|F      |-      |C      |-      |
      IV              I

     |G      |F      |-      |C      |
      V       IV              I

   [Figure 45.2]
  Next note In addition to the blue-note cross relations (e.g. the melodic E-flat against the E-natural of the C-Major chord in measure 1), there are several appoggiaturas which spice up the otherwise simply chords chords. Examples include D on the downbeat of measure 2 and 6, the G on the downbeat of measure 5 and 1.
  Next note The halting of the ensemble for an instant right after the downbeat of measure 10 (as in "I don't care too [Brrr-ump!] much for money") is crisply executed, and a great example of the sometimes eloquent power of silence; the better to listen to your heart beating :-)


  Next note The refrain is very similar to the intro, but is a more square eight measures long, and parses neatly into four brief two-measure phrases. The words make a poetic AB-AC pattern that is echoed by the music itself:
 Melody: CEG|G       |E       ||E-flat D|C    CGE|
 Chords:    |e       |a       ||C       |-
      C:     iii      vi        I

            |G       |E       ||D   F   |G       ||(next verse)
            |e       |a       ||d       |G       ||C
             iii      vi       ii        V         I

   [Figure 45.3]
  Next note The stark interjection of those bluesy E-flats in measure three amidst the cheerier E-naturals both earlier and later in the section is perhaps the most distinctive detail of the entire song.

Guitar Solo

  Next note This is one of George's great early solos and I'd place it right up there with the one in "Till There Was You" in terms of being understatedly just right for the context. I especially like the momentary lapse into a paraphrase of the tune in measure 9.
  Next note In between the preceding verse and the beginning of this section is inserted an unnecessary additional measure which serves to better highlight the commencement of the solo as well as to throw you off guard just a bit. This is sort of a reverse variation of the elision gambit.


  Next note As mentioned above, this section is identical to the intro except that it includes the additional two measures of C-Major that were lopped off at the beginning by the start of the first verse.

Some Final Thoughts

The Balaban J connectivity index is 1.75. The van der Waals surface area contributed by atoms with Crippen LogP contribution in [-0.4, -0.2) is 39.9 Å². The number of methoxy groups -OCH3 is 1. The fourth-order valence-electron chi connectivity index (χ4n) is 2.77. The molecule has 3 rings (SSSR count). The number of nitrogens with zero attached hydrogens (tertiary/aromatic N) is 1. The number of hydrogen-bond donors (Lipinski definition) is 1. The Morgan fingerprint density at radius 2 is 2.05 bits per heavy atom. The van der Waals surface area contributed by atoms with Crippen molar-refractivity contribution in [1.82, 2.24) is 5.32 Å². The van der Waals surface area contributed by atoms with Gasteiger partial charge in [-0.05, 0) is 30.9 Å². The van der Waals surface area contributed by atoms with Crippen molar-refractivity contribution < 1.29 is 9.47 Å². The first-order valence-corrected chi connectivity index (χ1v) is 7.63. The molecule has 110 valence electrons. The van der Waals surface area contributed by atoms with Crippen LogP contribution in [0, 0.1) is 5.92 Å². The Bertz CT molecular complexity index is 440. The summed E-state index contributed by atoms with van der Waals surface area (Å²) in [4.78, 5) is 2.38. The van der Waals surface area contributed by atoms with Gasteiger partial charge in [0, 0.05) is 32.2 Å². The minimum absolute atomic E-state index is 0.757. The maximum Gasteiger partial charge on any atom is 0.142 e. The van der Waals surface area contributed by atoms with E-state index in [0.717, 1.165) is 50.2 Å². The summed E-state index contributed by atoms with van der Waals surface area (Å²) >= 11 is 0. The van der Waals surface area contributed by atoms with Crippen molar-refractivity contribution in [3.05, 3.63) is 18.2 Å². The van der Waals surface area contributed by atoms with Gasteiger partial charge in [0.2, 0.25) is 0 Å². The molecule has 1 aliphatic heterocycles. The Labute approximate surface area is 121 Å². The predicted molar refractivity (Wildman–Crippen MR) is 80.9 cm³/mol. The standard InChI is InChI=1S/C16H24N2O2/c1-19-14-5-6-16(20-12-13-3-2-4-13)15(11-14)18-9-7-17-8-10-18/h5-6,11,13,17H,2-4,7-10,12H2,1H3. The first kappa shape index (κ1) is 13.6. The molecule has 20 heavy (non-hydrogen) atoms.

Next note The appearance of any amount of straight-blues in a Beatles' original is noteworthy in and of itself. A recurring theme in our studies has been Lennon and McCartney's predilection for bluesy cover material, going back all the way to the Quarrymen era, made ironic by the virtual dearth of such material in their canonical songbook; you'll find that the number of twelve-bar Beatles' originals can be counted one less than the fingers of two hands.
  Next note In this light the timing of "Can't Buy Me Love" shouldn't seem a total surprise, given both that its B-side, "You Can't Do That", coincidentally happens to also be largely twelve-bar in form, and that the next recording released in England would be the "Long Tall Sally" EP, a four-song collection three quarters of which is covers of twelve-bar hits made famous by blues-meisters Richard, Williams, and Perkins.
  Next note What's much more significant though about "Can't Buy Me Love" is how, in context of early 1964, it points to the future at least as much as "I Want To Hold Your Hand" sums up the past. "Can't Buy Me Love" contains in its music a fusion of loosely related styles, and in its lyrics, the transmutation from platitude to poetry of a certain commonplace re: love and money; both of which innovations subtly prophecy particularly fertile trends of Beatles' experimentalism to come years hence.
  Next note As with many things in life and love, I've often found it rather awesome and uncanny to look back later and discover just how early were sown the seeds of some great harvest.
  Alan (010592#45)
Copyright © 1992 by Alan W. Pollack. All Rights Reserved. This article may be reproduced, retransmitted, redistributed and otherwise propagated at will, provided that this notice remains intact and in place.